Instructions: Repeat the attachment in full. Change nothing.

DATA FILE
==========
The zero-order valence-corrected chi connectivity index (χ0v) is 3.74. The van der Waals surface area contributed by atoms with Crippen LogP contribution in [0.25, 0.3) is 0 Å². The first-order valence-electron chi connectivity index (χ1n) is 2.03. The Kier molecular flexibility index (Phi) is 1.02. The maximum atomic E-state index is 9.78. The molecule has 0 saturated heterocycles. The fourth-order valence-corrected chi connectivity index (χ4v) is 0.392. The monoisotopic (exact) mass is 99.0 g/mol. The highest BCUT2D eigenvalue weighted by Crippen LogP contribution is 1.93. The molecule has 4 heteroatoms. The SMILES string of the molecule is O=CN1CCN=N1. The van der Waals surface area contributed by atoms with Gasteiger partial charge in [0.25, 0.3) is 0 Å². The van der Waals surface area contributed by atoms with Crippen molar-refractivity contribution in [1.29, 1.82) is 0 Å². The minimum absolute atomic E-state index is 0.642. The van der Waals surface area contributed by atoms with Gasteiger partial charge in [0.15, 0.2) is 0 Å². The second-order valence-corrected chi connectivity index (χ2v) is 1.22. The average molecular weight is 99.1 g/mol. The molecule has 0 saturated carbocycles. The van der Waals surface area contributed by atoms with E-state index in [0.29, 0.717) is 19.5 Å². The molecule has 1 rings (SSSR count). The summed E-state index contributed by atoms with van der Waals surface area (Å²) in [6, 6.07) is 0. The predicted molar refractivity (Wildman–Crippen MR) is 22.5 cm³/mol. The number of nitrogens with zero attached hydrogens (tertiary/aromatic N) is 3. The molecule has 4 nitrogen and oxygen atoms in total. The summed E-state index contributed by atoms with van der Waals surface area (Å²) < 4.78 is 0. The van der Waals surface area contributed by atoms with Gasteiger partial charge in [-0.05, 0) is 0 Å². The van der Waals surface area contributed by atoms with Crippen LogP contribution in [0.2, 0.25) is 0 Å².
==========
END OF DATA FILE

The zero-order valence-corrected chi connectivity index (χ0v) is 3.74. The van der Waals surface area contributed by atoms with Crippen LogP contribution in [0.25, 0.3) is 0 Å². The first-order valence-electron chi connectivity index (χ1n) is 2.03. The Kier molecular flexibility index (Phi) is 1.02. The maximum atomic E-state index is 9.78. The molecule has 0 saturated heterocycles. The fourth-order valence-corrected chi connectivity index (χ4v) is 0.392. The monoisotopic (exact) mass is 99.0 g/mol. The highest BCUT2D eigenvalue weighted by Crippen LogP contribution is 1.93. The molecule has 4 heteroatoms. The SMILES string of the molecule is O=CN1CCN=N1. The van der Waals surface area contributed by atoms with Gasteiger partial charge in [0.25, 0.3) is 0 Å². The van der Waals surface area contributed by atoms with Crippen molar-refractivity contribution in [1.29, 1.82) is 0 Å². The minimum absolute atomic E-state index is 0.642. The van der Waals surface area contributed by atoms with Gasteiger partial charge in [0.15, 0.2) is 0 Å². The second-order valence-corrected chi connectivity index (χ2v) is 1.22. The average molecular weight is 99.1 g/mol. The molecule has 0 saturated carbocycles. The van der Waals surface area contributed by atoms with E-state index in [0.29, 0.717) is 19.5 Å². The molecule has 1 rings (SSSR count). The summed E-state index contributed by atoms with van der Waals surface area (Å²) in [6, 6.07) is 0. The predicted molar refractivity (Wildman–Crippen MR) is 22.5 cm³/mol. The number of nitrogens with zero attached hydrogens (tertiary/aromatic N) is 3. The molecule has 4 nitrogen and oxygen atoms in total. The summed E-state index contributed by atoms with van der Waals surface area (Å²) < 4.78 is 0. The van der Waals surface area contributed by atoms with Gasteiger partial charge in [-0.05, 0) is 0 Å². The van der Waals surface area contributed by atoms with Crippen LogP contribution in [0.2, 0.25) is 0 Å².